The 10 most important things in the world right now

Good morning! Here’s what you need to know on Friday.

1. European stocks ended Thursday largely in the red after a rollercoaster day, driven by the ECB’s decision to cut rates and expand its bond buying programme. The ECB cut all of its main rates and said it would buy corporate bonds in its asset purchase program.

2. Apple has sent out the invites to its spring event on March 21 where it is expected to launch an upgraded 4-inch iPhone, a version of its professionally oriented iPad Pro with a 9.7-inch screen, and new Apple Watch software and bands.

3. One of China’s largest steelmakers plans to shed up to 50,000 jobs, its chairman said, as the country struggles to reduce overcapacity while growth in the world’s second-largest economy slows.

4. Former Republican presidential candidate Ben Carson, who dropped his bid last week, plans to endorse front-runner Donald Trump on Friday morning, the Washington Post reported on Thursday.

5. A division of bust payments business Powa Technologies that was sold last week could face a fight over the ownership of its core technology. Since falling into administration, Deloitte has sold off Powa’s main UK businesses.

6. International money transfer startup WorldRemit quietly cut around 30 staff in London and the US last July. Business Insider was tipped off that WorldRemit, which was valued at $500 million in a funding round last year, made redundancies and withdrew job offers last year.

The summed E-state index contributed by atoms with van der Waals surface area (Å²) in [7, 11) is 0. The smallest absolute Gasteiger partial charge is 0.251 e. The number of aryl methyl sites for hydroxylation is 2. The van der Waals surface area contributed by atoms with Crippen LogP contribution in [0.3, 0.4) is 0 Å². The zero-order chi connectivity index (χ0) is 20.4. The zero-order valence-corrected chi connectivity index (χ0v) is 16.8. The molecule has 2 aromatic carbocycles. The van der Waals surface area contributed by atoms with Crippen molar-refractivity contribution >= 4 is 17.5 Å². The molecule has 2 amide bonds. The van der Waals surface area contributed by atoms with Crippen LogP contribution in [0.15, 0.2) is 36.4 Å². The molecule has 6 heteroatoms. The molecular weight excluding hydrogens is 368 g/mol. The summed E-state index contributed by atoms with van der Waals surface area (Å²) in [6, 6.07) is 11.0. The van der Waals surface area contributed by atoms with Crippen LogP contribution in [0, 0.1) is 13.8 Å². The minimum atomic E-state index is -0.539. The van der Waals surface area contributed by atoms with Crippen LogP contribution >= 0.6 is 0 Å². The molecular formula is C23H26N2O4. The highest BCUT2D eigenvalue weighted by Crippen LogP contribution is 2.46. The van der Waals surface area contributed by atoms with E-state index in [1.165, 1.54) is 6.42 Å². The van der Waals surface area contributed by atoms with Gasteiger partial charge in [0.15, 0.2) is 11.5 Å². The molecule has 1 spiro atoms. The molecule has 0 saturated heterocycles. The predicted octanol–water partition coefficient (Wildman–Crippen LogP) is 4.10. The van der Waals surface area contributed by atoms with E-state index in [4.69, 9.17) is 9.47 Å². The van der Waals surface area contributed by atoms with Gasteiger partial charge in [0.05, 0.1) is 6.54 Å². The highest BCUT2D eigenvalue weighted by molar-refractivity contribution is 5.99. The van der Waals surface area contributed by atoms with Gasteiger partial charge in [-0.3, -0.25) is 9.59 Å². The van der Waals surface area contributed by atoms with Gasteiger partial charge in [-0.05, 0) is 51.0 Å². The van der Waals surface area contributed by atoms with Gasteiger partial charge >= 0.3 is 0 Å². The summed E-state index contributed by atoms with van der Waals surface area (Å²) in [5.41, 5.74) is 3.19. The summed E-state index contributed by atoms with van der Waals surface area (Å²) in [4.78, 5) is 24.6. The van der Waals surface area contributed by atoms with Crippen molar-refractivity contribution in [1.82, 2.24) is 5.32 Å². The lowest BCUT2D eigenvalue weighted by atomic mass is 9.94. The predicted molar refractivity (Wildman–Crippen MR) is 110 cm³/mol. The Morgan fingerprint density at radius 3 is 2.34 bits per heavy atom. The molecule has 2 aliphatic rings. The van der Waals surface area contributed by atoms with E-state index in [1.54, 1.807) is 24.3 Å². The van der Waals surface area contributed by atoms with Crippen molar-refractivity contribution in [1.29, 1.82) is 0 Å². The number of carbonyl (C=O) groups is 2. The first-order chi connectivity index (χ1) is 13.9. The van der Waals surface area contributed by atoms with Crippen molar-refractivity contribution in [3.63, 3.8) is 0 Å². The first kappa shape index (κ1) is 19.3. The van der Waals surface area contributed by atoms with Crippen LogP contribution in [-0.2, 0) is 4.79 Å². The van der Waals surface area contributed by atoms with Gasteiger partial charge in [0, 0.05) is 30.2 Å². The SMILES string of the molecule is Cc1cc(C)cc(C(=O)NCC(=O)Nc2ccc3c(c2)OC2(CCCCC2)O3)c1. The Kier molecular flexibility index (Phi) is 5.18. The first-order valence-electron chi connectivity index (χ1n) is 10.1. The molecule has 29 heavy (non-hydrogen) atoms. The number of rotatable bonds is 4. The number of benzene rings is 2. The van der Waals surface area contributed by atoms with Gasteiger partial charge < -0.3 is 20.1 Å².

7. The Obama administration is planning to publicly blame Iranian hackers for a 2013 cyber attack against a small dam in New York state, three sources familiar with the matter told Reuters. The Justice Department has prepared an indictment against the hackers

8. Islamic State has significantly expanded its control over Libya, fuelling demand by the country’s warring parties for more arms to confront the threat, UN experts have told the Security Council.

9. North Korean leader Kim Jong Un watched a ballistic missile launch test and ordered the country to improve nuclear attack capability by continuing to conduct more tests,the official KCNA news agency reported on Friday.

10. Online student media startup The Tab laid off at least six people at the start of the month, several people close to the company told Business Insider. The Tab, which employs around 50 people, has made more than one assistant editor redundant, along with two people on the creative team, and an employee who works in PR.

And finally … These are the nine most expensive cities in the world to live in.

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